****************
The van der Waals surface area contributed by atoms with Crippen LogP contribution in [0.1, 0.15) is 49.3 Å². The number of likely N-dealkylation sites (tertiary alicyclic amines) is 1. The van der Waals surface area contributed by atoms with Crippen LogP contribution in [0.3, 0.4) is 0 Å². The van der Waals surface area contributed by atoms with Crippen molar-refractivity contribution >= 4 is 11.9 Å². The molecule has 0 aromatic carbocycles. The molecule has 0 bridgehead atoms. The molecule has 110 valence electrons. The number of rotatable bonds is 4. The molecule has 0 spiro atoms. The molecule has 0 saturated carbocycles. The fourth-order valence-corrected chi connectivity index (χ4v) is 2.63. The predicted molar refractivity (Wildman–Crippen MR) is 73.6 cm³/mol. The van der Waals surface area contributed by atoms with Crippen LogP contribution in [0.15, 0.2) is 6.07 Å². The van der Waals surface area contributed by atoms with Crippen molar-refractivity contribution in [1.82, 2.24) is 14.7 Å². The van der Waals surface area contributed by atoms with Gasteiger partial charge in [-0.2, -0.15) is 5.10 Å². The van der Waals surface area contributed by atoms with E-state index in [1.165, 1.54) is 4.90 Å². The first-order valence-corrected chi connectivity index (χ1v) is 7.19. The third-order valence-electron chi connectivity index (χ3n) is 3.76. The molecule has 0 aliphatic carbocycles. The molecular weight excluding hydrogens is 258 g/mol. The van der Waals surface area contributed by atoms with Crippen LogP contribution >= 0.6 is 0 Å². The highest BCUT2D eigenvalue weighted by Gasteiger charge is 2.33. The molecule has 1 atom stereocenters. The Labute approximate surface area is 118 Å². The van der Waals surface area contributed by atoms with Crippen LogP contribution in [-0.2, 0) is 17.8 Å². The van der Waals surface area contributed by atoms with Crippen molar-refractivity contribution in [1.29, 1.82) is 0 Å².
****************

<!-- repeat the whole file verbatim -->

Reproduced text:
The van der Waals surface area contributed by atoms with Crippen LogP contribution in [0.1, 0.15) is 49.3 Å². The number of likely N-dealkylation sites (tertiary alicyclic amines) is 1. The van der Waals surface area contributed by atoms with Crippen LogP contribution in [0.3, 0.4) is 0 Å². The van der Waals surface area contributed by atoms with Crippen molar-refractivity contribution >= 4 is 11.9 Å². The molecule has 0 aromatic carbocycles. The molecule has 0 bridgehead atoms. The molecule has 110 valence electrons. The number of rotatable bonds is 4. The molecule has 0 spiro atoms. The molecule has 0 saturated carbocycles. The fourth-order valence-corrected chi connectivity index (χ4v) is 2.63. The predicted molar refractivity (Wildman–Crippen MR) is 73.6 cm³/mol. The van der Waals surface area contributed by atoms with Crippen LogP contribution in [0.15, 0.2) is 6.07 Å². The van der Waals surface area contributed by atoms with Crippen molar-refractivity contribution in [1.82, 2.24) is 14.7 Å². The van der Waals surface area contributed by atoms with Gasteiger partial charge in [-0.2, -0.15) is 5.10 Å². The van der Waals surface area contributed by atoms with E-state index in [1.165, 1.54) is 4.90 Å². The first-order valence-corrected chi connectivity index (χ1v) is 7.19. The third-order valence-electron chi connectivity index (χ3n) is 3.76. The molecule has 0 aliphatic carbocycles. The molecular weight excluding hydrogens is 258 g/mol. The van der Waals surface area contributed by atoms with Crippen LogP contribution >= 0.6 is 0 Å². The highest BCUT2D eigenvalue weighted by Gasteiger charge is 2.33. The molecule has 1 atom stereocenters. The Labute approximate surface area is 118 Å². The van der Waals surface area contributed by atoms with Crippen LogP contribution in [-0.2, 0) is 17.8 Å². The van der Waals surface area contributed by atoms with Crippen molar-refractivity contribution in [1.29, 1.82) is 0 Å².